```2018-07-19 20:40:19.789 (+02:00) b0a7c784-eeea-5901-8786-944e33b92c18 event: {“Records”:[{“messageId”:”3a0a90f5-8fb5-4cbb-8b46-017039272637”,”receiptHandle”:”AQEBfT4rwo5KGoqL1RGBVp4WlsSumH5ToYEENfhDGPXUv2RPdLNDsUTJ/3QjeevDqK5YPrQ1xoSixvACIYlMD7HtXNh0iRRS8VBqutR7tx8ZMkucagRweZ3WyYxXImrVcsD33NIPFlUeldQjRTTnPKfjo+BCZ5TZCs1ndnSKVrqwMzMi7MwTDtI4a1b0IxEJdhiWot7eJ7EwaPmdfVpgK6K/vUQeW+jep3M1cUhNGwoz7H/2bL2FVX54uzfjoShLY7JymmkAuPzqQ/3KQPPvOyMvuragXmzE8VxA+phHHl66hWBj0nlOSWwYbXAFI765/Ik6zPk+nwKm2PoQs3hvPl1aDzAU1FHtqYqaH6GmJ7AAaHwNnufv83ez2hoZGv2AhhDE”,”body”:”{ "text" : "test2"}”,”attributes”:{“ApproximateReceiveCount”:”1”,”SentTimestamp”:”1532025619465”,”SenderId”:”AIDAJLGFXMWT34E5GOTAS”,”ApproximateFirstReceiveTimestamp”:”1532025619496”},”messageAttributes”:{},”md5OfBody”:”9be3787fa6959a8ed52b3fd5be1aa95a”,”eventSource”:”aws:sqs”,”eventSourceARN”:”arn:aws:sqs:us-east-1:811338114639:MyQueue”,”awsRegion”:”us-east-1”}]} 2018-07-19 20:40:19.790 (+02:00) b0a7c784-eeea-5901-8786-944e33b92c18 text: test2

Then let's cause an error in Lambda by sending a message with wrong JSON body, e.g.:

aws sqs send-message –queue-url ${QUEUE_URL} –message-body “test” –profile=sls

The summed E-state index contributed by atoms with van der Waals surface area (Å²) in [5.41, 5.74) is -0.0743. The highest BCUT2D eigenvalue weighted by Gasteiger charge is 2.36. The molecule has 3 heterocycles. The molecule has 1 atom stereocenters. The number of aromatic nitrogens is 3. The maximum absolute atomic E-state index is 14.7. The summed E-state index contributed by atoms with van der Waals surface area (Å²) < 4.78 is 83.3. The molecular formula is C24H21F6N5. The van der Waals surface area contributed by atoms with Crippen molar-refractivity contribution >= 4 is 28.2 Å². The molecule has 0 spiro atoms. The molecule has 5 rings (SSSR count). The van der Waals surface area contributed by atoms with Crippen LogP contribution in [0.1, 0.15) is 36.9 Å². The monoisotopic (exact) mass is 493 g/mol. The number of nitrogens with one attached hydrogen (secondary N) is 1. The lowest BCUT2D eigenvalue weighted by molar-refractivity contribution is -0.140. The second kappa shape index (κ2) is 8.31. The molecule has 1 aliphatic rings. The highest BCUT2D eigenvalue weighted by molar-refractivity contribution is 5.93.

Watch application logs:

sls logs -f receiver -t

And you would see error like:

SyntaxError: Unexpected token e in JSON at position 1 at Object.parse (native) at exports.handler (/var/task/receiver.js:15:29)

Lambda did not succeed so the message was returned back to `MyQueue` but it was already the second time (first time was when you've sent it) and it should be redirected to DLQ.

You can list messages in DLQ and see that new message appeared

export DLQ_QUEUE_URL= aws sqs get-queue-url --queue-name receiverDLQ --query 'QueueUrl' --output text --profile=sls aws sqs receive-message –queue-url ${DLQ_QUEUE_URL} –visibility-timeout 0 –profile=sls

NOTE: by settings `--visibility-timeout` to 0 you allow to query the same message every time you execute the command and do not wait for the message to be visible again.

Now you can do what you want with the failed messages in DLQ, e.g. you could process them and decide wheather you should re-try and send it back to the main application queue `MyQueue` or delete it.


## Error handling in Lambda function
Imagine that you do not want to setup DLQ and you prefer to handle errors yourself.
How would the function look like?

Below is an example:

// receiverErrorHandling.js

‘use strict’;

var AWS = require(‘aws-sdk’); var sqs = new AWS.SQS({ region: ‘us-east-1’ });

exports.handler = (event, context, callback) => {

const NUM_OF_RETRIES = 3;
try {
 console.log('event: ', JSON.stringify(event));

 throw new Error("simulated error");

 // this will never be reached in our demo
 callback(null, "How did you get here??");

} catch (e) {